Tuesday, September 21, 2010
FDA seems willing to gamble on introducing gene-altered animals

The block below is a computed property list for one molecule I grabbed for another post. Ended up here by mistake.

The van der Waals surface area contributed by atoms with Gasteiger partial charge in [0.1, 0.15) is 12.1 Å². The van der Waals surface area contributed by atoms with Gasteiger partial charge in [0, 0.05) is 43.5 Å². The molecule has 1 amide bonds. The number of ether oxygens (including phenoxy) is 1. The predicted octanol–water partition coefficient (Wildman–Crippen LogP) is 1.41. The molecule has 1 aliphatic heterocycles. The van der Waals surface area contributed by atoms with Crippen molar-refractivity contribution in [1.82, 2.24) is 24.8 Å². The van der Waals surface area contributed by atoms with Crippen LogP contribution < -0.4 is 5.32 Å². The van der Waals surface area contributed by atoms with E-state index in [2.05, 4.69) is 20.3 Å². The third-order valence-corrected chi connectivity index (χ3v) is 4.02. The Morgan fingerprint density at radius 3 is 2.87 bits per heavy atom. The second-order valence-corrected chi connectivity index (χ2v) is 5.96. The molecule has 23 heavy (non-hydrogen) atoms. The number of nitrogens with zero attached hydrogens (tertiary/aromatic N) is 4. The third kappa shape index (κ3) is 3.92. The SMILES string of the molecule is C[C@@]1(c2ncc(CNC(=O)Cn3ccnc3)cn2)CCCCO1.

News that U.S. food safety regulators were preparing to authorize the introduction of genetically altered salmon into the nation's food supply is another obvious failure on the part of the deteriorating Obama administration. Rather than order the Food and Drug Administration to be sensible and undertake an exhaustive examination of risks posed by the new science of altering animals genetically, the Obama administration apparently plans to sit this one out, too. FDA officials have scheduled a hearing Monday on the application by AquAdvantage Salmon to produce salmon injected with growth hormones that mature twice as fast as salmon without the hormones, according to Cable News Network (CNN). The altered salmon would grow faster and mature earlier than wild or farmed salmon. "The food from AquAdvantage Salmon that is the subject of this application is as safe as food from conventional Atlantic salmon and that there is a reasonable certainty of no harm from the consumption of food from this animal," FDA officials concluded, CNN said. But let's think for a minute. Even if what the FDA says is true, is a "reasonable certainty" justification enough to gamble the future of the ecosystem that supports life? That's crazy thinking, right? The executive director of the nonprofit Food and Water Watch called the decision "rushed" and said the FDA can't even protect the safety of the food supply without adding gene-altered foods to its already overcrowded agenda. "It's impossible to talk about the risks other than saying they haven't been properly assessed, other than process has been rushed and we don't know," Wenonah Hauter told CNN. Hauter also said the FDA based its decision on information provided by AquAdvantage and should be thoroughly checking the data instead of simply accepting it. That doesn't seem to be an unreasonable request, considering what's at risk if anyone makes a mistake.